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The Graduate School

A Hairstory of Violence: How Lawful Terror Connects Indigenous Peoples, Land and Race

Wed. April 25, 2018      3:30 p.m.

wǝɫǝbʔaltxʷ Intellectual House

Arizona State University professor Bryan Brayboy explores how hair has served as a focal point for attacking, intimidating and policing indigenous people, from scalping practices in Colonial America, assimilation at Native American boarding schools to today’s neutrally worded school dress code policies.

Admission is free. Advanced registration is required.

Produced in partnership with the University of Washington Graduate School.

Headshot: Bryan BrayboyBryan McKinley Jones Brayboy (Lumbee) is President’s Professor and Borderlands Professor of Indigenous Education and Justice in the School of Social Transformation at Arizona State University, where he currently serves as associate director. At ASU, he is special advisor to the president on American Indian affairs, director of the Center for Indian Education and co-editor of the Journal of American Indian Education. He serves as affiliate faculty with the Mary Lou Fulton Teachers College, American Indian Studies, and the Department of English.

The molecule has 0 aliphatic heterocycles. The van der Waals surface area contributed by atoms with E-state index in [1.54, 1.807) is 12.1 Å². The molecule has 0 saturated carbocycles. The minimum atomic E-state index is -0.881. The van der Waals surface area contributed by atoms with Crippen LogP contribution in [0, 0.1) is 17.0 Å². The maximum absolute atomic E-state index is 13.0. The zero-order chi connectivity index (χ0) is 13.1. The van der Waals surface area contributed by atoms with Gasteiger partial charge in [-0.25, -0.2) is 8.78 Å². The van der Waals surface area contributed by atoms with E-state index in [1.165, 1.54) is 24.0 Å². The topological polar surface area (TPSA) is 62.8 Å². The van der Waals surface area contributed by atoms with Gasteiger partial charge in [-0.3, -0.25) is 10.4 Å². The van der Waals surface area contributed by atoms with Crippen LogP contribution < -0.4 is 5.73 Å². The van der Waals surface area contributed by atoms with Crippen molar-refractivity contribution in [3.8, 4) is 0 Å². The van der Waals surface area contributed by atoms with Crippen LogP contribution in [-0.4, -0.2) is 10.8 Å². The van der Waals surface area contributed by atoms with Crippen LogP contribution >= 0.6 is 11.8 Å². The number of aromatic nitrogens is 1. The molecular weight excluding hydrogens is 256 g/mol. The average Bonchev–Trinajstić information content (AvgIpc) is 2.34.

His research focuses on the experiences of Indigenous students, staff and faculty in institutions of higher education, Indigenous knowledge systems and Indigenous research methodologies. He is the author of almost 70 scholarly documents and has been awarded over $12 million from the U.S. Department of Education, the National Science Foundation as well as the Ford, Mellon and Spencer Foundations.

From 2007 to 2012, he was Visiting President’s Professor of Indigenous Education at the University of Alaska Fairbanks. In the last 15 years, he and his team have created programs in Alaska, Arizona and Utah that have prepared over 135 Indigenous teachers, most of whom are still teaching in Indian Country.

Produced in partnership with the Office of Minority Affairs and Diversity.



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